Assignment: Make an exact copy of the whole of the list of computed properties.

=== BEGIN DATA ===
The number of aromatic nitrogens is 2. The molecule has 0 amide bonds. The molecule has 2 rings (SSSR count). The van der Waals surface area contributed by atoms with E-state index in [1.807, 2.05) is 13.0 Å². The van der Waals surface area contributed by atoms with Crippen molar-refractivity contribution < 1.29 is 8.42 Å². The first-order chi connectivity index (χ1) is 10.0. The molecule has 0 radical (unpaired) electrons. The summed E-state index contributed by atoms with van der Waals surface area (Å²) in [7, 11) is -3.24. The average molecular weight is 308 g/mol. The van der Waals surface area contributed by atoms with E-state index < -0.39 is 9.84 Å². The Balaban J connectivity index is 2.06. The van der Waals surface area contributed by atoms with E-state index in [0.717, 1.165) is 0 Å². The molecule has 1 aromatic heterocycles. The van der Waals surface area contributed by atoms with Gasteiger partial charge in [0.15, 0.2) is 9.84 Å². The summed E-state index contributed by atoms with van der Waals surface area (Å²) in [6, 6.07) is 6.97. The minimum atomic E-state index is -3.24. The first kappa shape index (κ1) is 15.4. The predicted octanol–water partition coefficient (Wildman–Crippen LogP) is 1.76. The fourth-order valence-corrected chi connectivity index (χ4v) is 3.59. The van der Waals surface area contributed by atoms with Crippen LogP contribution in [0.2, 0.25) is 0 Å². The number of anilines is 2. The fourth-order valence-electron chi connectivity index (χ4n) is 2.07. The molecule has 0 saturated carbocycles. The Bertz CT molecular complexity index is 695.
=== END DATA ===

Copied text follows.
The number of aromatic nitrogens is 2. The molecule has 0 amide bonds. The molecule has 2 rings (SSSR count). The van der Waals surface area contributed by atoms with E-state index in [1.807, 2.05) is 13.0 Å². The van der Waals surface area contributed by atoms with Crippen molar-refractivity contribution < 1.29 is 8.42 Å². The first-order chi connectivity index (χ1) is 10.0. The molecule has 0 radical (unpaired) electrons. The summed E-state index contributed by atoms with van der Waals surface area (Å²) in [7, 11) is -3.24. The average molecular weight is 308 g/mol. The van der Waals surface area contributed by atoms with E-state index < -0.39 is 9.84 Å². The Balaban J connectivity index is 2.06. The van der Waals surface area contributed by atoms with E-state index in [0.717, 1.165) is 0 Å². The molecule has 1 aromatic heterocycles. The van der Waals surface area contributed by atoms with Gasteiger partial charge in [0.15, 0.2) is 9.84 Å². The summed E-state index contributed by atoms with van der Waals surface area (Å²) in [6, 6.07) is 6.97. The minimum atomic E-state index is -3.24. The first kappa shape index (κ1) is 15.4. The predicted octanol–water partition coefficient (Wildman–Crippen LogP) is 1.76. The fourth-order valence-corrected chi connectivity index (χ4v) is 3.59. The van der Waals surface area contributed by atoms with Crippen LogP contribution in [0.2, 0.25) is 0 Å². The number of anilines is 2. The fourth-order valence-electron chi connectivity index (χ4n) is 2.07. The molecule has 0 saturated carbocycles. The Bertz CT molecular complexity index is 695.